1941 Martin D-18
1941 Martin D-18
1941 Martin D-18
1941 Martin D-18
1941 Martin D-18
1941 Martin D-18
1941 Martin D-18
1941 Martin D-18
1941 Martin D-18
1941 Martin D-18
1941 Martin D-18
1941 Martin D-18
1941 Martin D-18
1941 Martin D-18
1941 Martin D-18
1941 Martin D-18
1941 Martin D-18
1941 Martin D-18
1941 Martin D-18
1941 Martin D-18
1941 Martin D-18
1941 Martin D-18
1941 Martin D-18
1941 Martin D-18
1941 Martin D-18
1941 Martin D-18
1941 Martin D-18
1941 Martin D-18
1941 Martin D-18
1941 Martin D-18
1941 Martin D-18
1941 Martin D-18
1941 Martin D-18
1941 Martin D-18
1941 Martin D-18

1941 Martin D-18

Regular price
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Sale price
$29,999.00

No guitar demonstrates the sweet, classic "Martin Sound" quite like a good D-18. Since 1934, the 14-fret D-18 has been Martin's flagship mahogany dreadnought. Its voice is powerful and well-balanced with the dreadnought low-end thump we all love so much.

Along with the D-28, the prewar D-18 is one of the Golden Era instruments that sets the standard for acoustic guitars. The power and depth of the Dreadnought body combine with the sweetness, sparkle, and singing character of mahogany, making the D-18 a versatile axe well suited to any musical situation. Martin Dreadnoughts produced between 1934 and 1941 are perhaps the most sought-after Golden Era acoustic guitars. And for good reason, too—the acoustic guitar would not be what it is today with their influence.

This 1941 D-18 (#79911) embodies everything we love about prewar dreadnoughts, and it's an early example of the rear-shifted bracing that would become standard in the postwar era. Its tone is powerful, but steeped in nuance. It comes alive with even the lightest touch, and its syrupy midrange jumps across the room. The original scalloped braces allow for wide dynamic response. Like a good mahogany dread, its tone is woody and unassuming.

This 1941 D-18 has been played—and it shows—but it finds us in excellent structural condition with a fantastic setup. In November 2018, a well-known Austin-based luthier dressed the frets, reglued one edge of the bridge, fit a bone saddle for the bridge, and replaced the nut with a slightly oversized bone nut. At present, the action is super low with light gauge strings. Even with the lower string tension, the sound is incredible, and the box explodes with sound when you dig in. The playability is everything you could ask for, and the tone will keep you coming back for years to come.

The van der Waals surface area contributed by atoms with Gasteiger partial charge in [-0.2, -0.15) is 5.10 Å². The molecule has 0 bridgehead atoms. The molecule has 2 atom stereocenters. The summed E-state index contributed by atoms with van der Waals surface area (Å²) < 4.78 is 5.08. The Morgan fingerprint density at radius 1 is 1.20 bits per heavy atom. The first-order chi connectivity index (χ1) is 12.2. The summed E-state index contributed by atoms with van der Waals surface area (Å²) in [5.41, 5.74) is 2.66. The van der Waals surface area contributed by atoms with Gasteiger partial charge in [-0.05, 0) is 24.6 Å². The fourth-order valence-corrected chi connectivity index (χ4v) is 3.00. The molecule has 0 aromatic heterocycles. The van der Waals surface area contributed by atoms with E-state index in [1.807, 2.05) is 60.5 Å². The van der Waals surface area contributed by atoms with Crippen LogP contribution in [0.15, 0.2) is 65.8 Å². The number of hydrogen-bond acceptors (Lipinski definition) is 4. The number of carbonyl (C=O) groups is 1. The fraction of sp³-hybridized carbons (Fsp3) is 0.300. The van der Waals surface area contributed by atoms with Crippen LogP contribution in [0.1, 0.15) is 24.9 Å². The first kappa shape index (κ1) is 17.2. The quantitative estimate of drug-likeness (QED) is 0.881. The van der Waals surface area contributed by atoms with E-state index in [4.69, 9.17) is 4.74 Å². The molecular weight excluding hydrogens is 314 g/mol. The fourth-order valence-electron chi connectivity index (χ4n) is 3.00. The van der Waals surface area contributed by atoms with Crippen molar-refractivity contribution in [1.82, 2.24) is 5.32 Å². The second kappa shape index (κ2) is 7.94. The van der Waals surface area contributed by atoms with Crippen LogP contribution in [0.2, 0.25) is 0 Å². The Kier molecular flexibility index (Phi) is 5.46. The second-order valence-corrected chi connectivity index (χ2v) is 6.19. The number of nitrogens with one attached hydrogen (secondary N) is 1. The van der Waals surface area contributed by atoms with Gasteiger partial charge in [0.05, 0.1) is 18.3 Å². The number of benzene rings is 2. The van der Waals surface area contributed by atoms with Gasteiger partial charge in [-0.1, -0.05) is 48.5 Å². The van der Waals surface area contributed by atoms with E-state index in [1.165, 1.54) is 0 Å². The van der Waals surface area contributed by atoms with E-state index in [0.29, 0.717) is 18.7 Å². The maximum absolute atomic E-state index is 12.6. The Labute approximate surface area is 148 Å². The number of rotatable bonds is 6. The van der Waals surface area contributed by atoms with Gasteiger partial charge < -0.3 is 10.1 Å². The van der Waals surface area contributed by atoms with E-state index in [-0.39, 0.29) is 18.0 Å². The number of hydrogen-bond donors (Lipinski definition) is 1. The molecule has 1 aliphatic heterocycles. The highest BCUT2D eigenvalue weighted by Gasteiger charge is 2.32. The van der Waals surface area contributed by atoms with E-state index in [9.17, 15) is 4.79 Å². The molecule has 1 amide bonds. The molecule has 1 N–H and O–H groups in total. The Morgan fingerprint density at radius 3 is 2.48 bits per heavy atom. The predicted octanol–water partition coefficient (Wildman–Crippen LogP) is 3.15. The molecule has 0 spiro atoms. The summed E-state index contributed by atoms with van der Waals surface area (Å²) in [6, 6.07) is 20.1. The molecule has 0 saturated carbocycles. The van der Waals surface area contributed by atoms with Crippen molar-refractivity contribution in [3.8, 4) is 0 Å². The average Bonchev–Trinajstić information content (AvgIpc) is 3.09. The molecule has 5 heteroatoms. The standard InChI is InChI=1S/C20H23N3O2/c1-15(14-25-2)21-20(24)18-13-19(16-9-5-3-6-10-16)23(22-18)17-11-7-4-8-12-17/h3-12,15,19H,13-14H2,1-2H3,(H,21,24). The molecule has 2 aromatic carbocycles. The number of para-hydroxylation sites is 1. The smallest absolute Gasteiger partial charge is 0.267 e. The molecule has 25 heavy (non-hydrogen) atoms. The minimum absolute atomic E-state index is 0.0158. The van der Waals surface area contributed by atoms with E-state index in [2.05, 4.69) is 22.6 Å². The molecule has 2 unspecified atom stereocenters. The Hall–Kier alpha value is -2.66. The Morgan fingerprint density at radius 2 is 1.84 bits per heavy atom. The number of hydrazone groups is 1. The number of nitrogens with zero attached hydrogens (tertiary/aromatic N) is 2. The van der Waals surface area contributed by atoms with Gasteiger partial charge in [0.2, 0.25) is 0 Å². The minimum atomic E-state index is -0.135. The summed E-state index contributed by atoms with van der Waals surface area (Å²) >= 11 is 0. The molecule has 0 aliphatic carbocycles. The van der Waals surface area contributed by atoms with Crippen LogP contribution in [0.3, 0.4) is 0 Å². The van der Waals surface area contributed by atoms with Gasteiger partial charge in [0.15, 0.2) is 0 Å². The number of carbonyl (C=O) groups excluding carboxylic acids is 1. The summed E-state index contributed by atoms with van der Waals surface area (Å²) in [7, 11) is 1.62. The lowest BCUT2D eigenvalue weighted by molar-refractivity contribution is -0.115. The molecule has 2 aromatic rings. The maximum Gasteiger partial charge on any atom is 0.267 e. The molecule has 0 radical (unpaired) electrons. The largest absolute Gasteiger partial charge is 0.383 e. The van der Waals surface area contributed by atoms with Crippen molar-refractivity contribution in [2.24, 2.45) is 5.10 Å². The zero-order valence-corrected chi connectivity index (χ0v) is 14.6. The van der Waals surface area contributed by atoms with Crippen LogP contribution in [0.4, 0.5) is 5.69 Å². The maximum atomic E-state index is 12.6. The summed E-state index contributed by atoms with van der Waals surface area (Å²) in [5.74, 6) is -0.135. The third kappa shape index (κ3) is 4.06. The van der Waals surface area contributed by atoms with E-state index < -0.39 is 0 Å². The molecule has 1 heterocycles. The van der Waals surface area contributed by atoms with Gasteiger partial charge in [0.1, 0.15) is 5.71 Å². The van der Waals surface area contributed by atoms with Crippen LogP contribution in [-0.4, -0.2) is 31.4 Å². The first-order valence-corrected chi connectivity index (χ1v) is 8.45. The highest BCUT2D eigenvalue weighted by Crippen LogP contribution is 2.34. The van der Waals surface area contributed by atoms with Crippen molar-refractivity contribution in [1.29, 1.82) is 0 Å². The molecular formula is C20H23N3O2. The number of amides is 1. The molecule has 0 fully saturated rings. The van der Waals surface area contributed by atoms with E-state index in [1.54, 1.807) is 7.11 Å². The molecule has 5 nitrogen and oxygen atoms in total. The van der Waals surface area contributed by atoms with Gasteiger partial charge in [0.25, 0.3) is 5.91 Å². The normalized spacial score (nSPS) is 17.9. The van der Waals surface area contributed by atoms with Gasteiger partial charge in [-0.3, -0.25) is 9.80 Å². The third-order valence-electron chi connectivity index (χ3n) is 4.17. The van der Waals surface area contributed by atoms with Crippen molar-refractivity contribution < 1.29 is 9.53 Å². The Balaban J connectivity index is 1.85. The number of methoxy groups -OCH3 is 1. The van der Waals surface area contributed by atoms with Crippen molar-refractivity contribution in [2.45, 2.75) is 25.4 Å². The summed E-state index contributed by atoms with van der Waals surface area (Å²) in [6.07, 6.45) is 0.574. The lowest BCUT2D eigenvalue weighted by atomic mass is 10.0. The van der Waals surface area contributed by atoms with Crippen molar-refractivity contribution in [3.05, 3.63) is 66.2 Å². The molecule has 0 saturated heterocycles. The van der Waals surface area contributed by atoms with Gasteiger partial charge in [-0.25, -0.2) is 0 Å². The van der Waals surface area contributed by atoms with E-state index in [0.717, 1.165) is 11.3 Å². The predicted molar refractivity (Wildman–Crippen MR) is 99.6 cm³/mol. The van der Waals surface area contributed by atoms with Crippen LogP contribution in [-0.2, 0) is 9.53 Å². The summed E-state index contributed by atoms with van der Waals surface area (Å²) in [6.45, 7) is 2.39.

At some point along the way, the neck was reset, and thanks to an added Ebony wedge underneath the fingerboard extension, the neck angle is exactly where it needs to be. There is a filled hole at the 15th fret, which may have been used to steam open the dovetail during the neck reset. The bridge has been replaced, and there is evidence that an oversized bridge was used at one time. Underneath the hood, the bridge plate has been replaced with an oversized Maple plate that has stabilized the top without sacrificing tone. The frets are not original, but the original tuners still get the job done. There is one repaired crack on the treble side of the back (lower bout), and it is reinforced with cleats on the inside. 

This 1941 D-18 has character and vibe that is purely its own. We love how the finish has worn and mellowed to a beautiful caramel color. The good ones get played, and this one has been played hard. But still—even 83 years later—it has so much left in the tank. Prewar Martin dreadnoughts are prized for so many reasons, and this awe-inspiring D-18 will show you why. It includes a high-quality Harptone case. 

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